This week’s mythbuster is from the Washington Low Income Housing Alliance

Myth:  People who are homeless are violent, dangerous, and/or are lawbreakers

Fact: While a larger number of people experiencing homelessness have substance use disorders than the general population, a person who is homeless is no more

likely to be a criminal than a housed person, with one legal exception: camping ordinances. But of course people who are homeless break that law merely by being homeless. A person who is homeless is less likely to perpetuate a violent crime than a housed person, and is in fact more likely to be the victim of a violent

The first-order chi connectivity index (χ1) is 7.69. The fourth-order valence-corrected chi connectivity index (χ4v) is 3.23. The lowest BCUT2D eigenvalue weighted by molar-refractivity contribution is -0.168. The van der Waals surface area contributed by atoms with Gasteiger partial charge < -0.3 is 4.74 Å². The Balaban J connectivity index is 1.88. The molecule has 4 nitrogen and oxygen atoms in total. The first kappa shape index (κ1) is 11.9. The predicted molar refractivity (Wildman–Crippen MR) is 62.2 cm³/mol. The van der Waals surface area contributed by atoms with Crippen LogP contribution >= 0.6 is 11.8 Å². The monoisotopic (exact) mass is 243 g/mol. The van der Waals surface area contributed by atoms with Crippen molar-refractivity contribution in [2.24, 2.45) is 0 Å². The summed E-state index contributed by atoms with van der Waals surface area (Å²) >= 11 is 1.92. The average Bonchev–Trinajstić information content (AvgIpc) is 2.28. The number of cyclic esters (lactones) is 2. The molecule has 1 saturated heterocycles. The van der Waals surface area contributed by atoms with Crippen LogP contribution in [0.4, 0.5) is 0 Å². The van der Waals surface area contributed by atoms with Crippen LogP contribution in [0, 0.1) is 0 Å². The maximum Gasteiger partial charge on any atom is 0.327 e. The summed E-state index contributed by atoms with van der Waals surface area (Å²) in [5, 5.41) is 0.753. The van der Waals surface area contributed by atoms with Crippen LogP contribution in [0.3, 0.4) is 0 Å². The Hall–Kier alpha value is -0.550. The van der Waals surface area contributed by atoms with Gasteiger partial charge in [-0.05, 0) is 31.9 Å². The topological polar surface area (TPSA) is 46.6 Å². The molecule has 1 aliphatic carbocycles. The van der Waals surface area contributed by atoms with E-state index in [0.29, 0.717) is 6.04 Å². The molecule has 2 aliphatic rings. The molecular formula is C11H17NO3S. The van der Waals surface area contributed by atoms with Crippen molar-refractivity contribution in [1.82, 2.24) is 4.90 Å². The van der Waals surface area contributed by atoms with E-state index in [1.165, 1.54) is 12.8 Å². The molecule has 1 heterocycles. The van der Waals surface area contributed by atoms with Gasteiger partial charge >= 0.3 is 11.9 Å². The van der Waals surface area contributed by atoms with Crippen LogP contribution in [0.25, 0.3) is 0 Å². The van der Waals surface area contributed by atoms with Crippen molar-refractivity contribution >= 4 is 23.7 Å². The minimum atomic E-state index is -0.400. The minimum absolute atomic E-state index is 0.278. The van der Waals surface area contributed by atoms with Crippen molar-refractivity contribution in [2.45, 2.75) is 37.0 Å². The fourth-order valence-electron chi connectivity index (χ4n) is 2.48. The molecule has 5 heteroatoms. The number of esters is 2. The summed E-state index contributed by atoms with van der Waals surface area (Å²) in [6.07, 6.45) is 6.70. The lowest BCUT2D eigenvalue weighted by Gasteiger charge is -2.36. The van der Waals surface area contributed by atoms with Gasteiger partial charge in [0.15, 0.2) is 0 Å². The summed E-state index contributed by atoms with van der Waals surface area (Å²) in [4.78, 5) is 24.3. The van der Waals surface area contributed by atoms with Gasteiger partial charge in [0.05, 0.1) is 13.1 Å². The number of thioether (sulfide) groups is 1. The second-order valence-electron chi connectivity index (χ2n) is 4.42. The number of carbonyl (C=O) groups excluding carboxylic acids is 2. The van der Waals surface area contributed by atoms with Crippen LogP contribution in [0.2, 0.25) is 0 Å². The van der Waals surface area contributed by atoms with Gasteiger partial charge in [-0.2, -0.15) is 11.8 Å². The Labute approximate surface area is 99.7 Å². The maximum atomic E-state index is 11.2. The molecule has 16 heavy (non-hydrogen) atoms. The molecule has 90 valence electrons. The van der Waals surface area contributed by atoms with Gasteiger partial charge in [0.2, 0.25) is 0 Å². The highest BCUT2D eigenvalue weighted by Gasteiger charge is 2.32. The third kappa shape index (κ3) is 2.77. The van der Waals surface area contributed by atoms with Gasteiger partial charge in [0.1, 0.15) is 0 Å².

crime, especially if they are a homeless woman, teen, or child.

Who should be afraid of whom?

In their latest report, Vulnerable to Hate: A Survey of Bias-Motivated Violence against People Experiencing Homelessness in 2016-2017, the National Coalition for the Homeless (NCH) documented at least 112 anti-homeless attacks that occurred in the United States in 2016 and 2017 and analyzed 1,769 reported acts of violence committed against homeless individuals from 1999-2017. Of the 1,769 violent acts, 476 victims lost their lives as a result.

And here in Tacoma in December 2020: 2 charged in fatal attack on Tacoma homeless encampment

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